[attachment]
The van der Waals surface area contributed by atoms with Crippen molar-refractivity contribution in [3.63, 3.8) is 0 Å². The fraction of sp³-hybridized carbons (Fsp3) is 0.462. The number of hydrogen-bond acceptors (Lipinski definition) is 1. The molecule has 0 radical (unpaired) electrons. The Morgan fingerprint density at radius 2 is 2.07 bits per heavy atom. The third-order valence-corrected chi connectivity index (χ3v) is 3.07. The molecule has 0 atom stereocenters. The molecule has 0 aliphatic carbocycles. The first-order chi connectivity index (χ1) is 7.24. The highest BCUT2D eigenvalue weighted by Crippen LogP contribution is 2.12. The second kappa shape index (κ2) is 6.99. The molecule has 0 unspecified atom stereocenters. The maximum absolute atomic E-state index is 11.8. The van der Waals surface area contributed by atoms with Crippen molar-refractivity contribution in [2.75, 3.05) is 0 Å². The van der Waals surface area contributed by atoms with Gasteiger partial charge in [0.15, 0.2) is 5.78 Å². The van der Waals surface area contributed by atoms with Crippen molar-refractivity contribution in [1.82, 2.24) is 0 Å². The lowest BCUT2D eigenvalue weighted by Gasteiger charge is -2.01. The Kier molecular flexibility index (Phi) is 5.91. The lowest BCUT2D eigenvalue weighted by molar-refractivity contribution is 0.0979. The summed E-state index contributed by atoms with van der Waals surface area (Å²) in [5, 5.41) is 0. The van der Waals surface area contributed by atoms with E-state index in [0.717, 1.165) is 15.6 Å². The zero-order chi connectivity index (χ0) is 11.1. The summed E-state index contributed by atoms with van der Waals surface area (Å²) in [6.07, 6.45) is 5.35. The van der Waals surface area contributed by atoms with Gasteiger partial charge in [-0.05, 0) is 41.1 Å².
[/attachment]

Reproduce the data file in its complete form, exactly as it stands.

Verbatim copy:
The van der Waals surface area contributed by atoms with Crippen molar-refractivity contribution in [3.63, 3.8) is 0 Å². The fraction of sp³-hybridized carbons (Fsp3) is 0.462. The number of hydrogen-bond acceptors (Lipinski definition) is 1. The molecule has 0 radical (unpaired) electrons. The Morgan fingerprint density at radius 2 is 2.07 bits per heavy atom. The third-order valence-corrected chi connectivity index (χ3v) is 3.07. The molecule has 0 atom stereocenters. The molecule has 0 aliphatic carbocycles. The first-order chi connectivity index (χ1) is 7.24. The highest BCUT2D eigenvalue weighted by Crippen LogP contribution is 2.12. The second kappa shape index (κ2) is 6.99. The molecule has 0 unspecified atom stereocenters. The maximum absolute atomic E-state index is 11.8. The van der Waals surface area contributed by atoms with Crippen molar-refractivity contribution in [2.75, 3.05) is 0 Å². The van der Waals surface area contributed by atoms with Gasteiger partial charge in [0.15, 0.2) is 5.78 Å². The van der Waals surface area contributed by atoms with Crippen molar-refractivity contribution in [1.82, 2.24) is 0 Å². The lowest BCUT2D eigenvalue weighted by Gasteiger charge is -2.01. The Kier molecular flexibility index (Phi) is 5.91. The lowest BCUT2D eigenvalue weighted by molar-refractivity contribution is 0.0979. The summed E-state index contributed by atoms with van der Waals surface area (Å²) in [5, 5.41) is 0. The van der Waals surface area contributed by atoms with E-state index in [0.717, 1.165) is 15.6 Å². The zero-order chi connectivity index (χ0) is 11.1. The summed E-state index contributed by atoms with van der Waals surface area (Å²) in [6.07, 6.45) is 5.35. The van der Waals surface area contributed by atoms with Gasteiger partial charge in [-0.05, 0) is 41.1 Å².